around a figure of twenty-five miles, I think one can rule out
sunlight as a source of energy. But geothermal energy on such active
moons is quite possible, to say the least. It has certainly been shown
on Earth that geothermal heat sources can sustain life.

                               V: Life?

     Let us compare the five conditions described above. For life's
founding, we need ammonia, methane, carbon di-oxide, steam, and either
lightning or ultra-violet rays. Europa and Enceladus had, and still
have, the chemicals necessary.  If one considers likely the scenario I
have described above for the Saturn and Jupiter, then ultra-violet
light was present as well.  Life had a good chance of starting.  For
life's continuance, we need an energy source and liquid water.  Due to
their tidal interactions with their neighbors, Enceladus and Europa
have liquid water and geothermal energy. This leads me to belive that
our first aliens are to be found as Europans and Enceladians, fellow
members of the Solar system of which we ourselves are a part.

{1} Terence Dickinson, _The Universe and Beyond_ (Camden East: Camden
House Publishing, Ltd., 1986), p. 54

                          List of References

Baugher, Joseph F.. _The Space-Age Solar System_. New York: John
Wiley and Sons, Inc., 1988.

Briggs, G.A. and F.W. Taylor. _The Cambridge Photographic Atlas of the
Planets_. New York: Cambridge University Press, 1988.

Dickinson, Terence. _The Universe and Beyond_. Camden East:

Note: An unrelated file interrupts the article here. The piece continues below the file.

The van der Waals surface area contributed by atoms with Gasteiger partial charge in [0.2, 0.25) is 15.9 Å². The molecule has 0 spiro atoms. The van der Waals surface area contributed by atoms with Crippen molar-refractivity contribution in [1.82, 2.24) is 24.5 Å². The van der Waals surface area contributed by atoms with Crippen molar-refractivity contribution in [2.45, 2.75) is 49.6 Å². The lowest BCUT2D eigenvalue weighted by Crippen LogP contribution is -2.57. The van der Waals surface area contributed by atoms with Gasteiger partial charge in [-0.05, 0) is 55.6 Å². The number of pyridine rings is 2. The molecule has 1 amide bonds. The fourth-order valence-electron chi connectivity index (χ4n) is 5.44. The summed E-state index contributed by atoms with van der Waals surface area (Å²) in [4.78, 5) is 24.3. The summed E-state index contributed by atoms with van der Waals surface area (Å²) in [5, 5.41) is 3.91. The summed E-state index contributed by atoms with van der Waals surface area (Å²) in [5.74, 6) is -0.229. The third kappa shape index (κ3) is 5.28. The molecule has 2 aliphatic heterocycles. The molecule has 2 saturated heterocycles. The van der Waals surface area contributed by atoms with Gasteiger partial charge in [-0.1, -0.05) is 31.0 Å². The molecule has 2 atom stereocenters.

Camden House Publishing, Ltd., 1986.

Hartmann, William K.. _The Grand Tour_. Toronto: Saunders of
Toronto, Inc., 1981.

Hartmann, William K.. _Out of the Cradle_. New York:
Workman Publishing Company, Inc., 1984.

Morrison, David, ed. _Satellites of Jupiter_. Tucson: The
University of Arizona Press, 1982.


To Arthur Clarke, for inspiring in me the idea of life on Europa and
Enceladus from his book _2010_, and to John Novak, who helped find and
patch some holes of the first draft.


Craig Levin began to get involved in astronomy when, in second grade,
he received H.A. Rey's "Find the Constellations" as a birthday
present.  As a high school junior, he had his first article published
in the now-defunct Small Scope Observers' Association's newsletter,
and by his senior year in high school was helping to establish the
"Astronomical Newsletter", a now-defunct magazine based in Atlanta.
At present, he is a physics major at Bradley University who intends to 
turn his first love, planetology, into his profession.


Rate This Message: http://www.cryonet.org/cgi-bin/rate.cgi?msg=3310